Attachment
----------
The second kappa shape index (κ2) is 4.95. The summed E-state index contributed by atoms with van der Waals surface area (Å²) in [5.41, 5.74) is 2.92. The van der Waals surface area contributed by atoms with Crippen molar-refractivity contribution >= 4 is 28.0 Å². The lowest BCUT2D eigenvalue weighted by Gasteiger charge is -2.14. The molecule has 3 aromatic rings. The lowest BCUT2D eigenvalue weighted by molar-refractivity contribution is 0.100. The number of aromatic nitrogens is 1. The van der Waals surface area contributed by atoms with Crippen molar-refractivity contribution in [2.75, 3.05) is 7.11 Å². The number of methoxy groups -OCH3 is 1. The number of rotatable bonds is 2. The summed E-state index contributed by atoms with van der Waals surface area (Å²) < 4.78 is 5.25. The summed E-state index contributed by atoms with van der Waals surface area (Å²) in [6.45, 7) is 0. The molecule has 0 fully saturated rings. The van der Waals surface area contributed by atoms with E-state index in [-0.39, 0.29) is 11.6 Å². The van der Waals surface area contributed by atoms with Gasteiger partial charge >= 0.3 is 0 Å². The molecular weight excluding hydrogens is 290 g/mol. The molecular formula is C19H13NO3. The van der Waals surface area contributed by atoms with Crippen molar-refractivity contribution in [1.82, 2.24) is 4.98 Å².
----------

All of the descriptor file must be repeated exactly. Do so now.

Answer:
The second kappa shape index (κ2) is 4.95. The summed E-state index contributed by atoms with van der Waals surface area (Å²) in [5.41, 5.74) is 2.92. The van der Waals surface area contributed by atoms with Crippen molar-refractivity contribution >= 4 is 28.0 Å². The lowest BCUT2D eigenvalue weighted by Gasteiger charge is -2.14. The molecule has 3 aromatic rings. The lowest BCUT2D eigenvalue weighted by molar-refractivity contribution is 0.100. The number of aromatic nitrogens is 1. The van der Waals surface area contributed by atoms with Crippen molar-refractivity contribution in [2.75, 3.05) is 7.11 Å². The number of methoxy groups -OCH3 is 1. The number of rotatable bonds is 2. The summed E-state index contributed by atoms with van der Waals surface area (Å²) < 4.78 is 5.25. The summed E-state index contributed by atoms with van der Waals surface area (Å²) in [6.45, 7) is 0. The molecule has 0 fully saturated rings. The van der Waals surface area contributed by atoms with E-state index in [-0.39, 0.29) is 11.6 Å². The van der Waals surface area contributed by atoms with Gasteiger partial charge >= 0.3 is 0 Å². The molecular weight excluding hydrogens is 290 g/mol. The molecular formula is C19H13NO3. The van der Waals surface area contributed by atoms with Crippen molar-refractivity contribution in [1.82, 2.24) is 4.98 Å².